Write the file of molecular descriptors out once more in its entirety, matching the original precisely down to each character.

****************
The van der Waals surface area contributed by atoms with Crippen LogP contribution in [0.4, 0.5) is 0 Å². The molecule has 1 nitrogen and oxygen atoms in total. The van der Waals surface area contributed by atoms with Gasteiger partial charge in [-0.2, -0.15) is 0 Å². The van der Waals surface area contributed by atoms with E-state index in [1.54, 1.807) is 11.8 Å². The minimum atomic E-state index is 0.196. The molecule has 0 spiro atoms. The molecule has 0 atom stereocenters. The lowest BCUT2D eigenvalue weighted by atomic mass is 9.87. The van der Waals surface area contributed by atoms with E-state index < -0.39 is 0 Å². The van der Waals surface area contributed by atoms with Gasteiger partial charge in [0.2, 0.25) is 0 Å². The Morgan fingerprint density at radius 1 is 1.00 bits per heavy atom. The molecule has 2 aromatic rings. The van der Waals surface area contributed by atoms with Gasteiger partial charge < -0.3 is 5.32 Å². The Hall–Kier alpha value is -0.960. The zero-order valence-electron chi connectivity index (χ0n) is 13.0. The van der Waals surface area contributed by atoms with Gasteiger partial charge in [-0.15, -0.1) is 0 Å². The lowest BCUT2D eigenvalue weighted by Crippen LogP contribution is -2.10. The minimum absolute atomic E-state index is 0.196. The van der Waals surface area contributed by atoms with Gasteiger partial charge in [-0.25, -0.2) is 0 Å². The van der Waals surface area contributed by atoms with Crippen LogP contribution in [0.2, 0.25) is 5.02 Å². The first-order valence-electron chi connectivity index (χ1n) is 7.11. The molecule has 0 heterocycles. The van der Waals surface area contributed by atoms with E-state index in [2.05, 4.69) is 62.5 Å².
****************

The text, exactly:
The van der Waals surface area contributed by atoms with Crippen LogP contribution in [0.4, 0.5) is 0 Å². The molecule has 1 nitrogen and oxygen atoms in total. The van der Waals surface area contributed by atoms with Gasteiger partial charge in [-0.2, -0.15) is 0 Å². The van der Waals surface area contributed by atoms with E-state index in [1.54, 1.807) is 11.8 Å². The minimum atomic E-state index is 0.196. The molecule has 0 spiro atoms. The molecule has 0 atom stereocenters. The lowest BCUT2D eigenvalue weighted by atomic mass is 9.87. The van der Waals surface area contributed by atoms with E-state index < -0.39 is 0 Å². The van der Waals surface area contributed by atoms with Gasteiger partial charge in [0.2, 0.25) is 0 Å². The Morgan fingerprint density at radius 1 is 1.00 bits per heavy atom. The molecule has 2 aromatic rings. The van der Waals surface area contributed by atoms with Gasteiger partial charge < -0.3 is 5.32 Å². The Hall–Kier alpha value is -0.960. The zero-order valence-electron chi connectivity index (χ0n) is 13.0. The van der Waals surface area contributed by atoms with Gasteiger partial charge in [-0.15, -0.1) is 0 Å². The lowest BCUT2D eigenvalue weighted by Crippen LogP contribution is -2.10. The minimum absolute atomic E-state index is 0.196. The van der Waals surface area contributed by atoms with Gasteiger partial charge in [-0.25, -0.2) is 0 Å². The van der Waals surface area contributed by atoms with Crippen LogP contribution in [0.2, 0.25) is 5.02 Å². The first-order valence-electron chi connectivity index (χ1n) is 7.11. The molecule has 0 heterocycles. The van der Waals surface area contributed by atoms with E-state index in [2.05, 4.69) is 62.5 Å².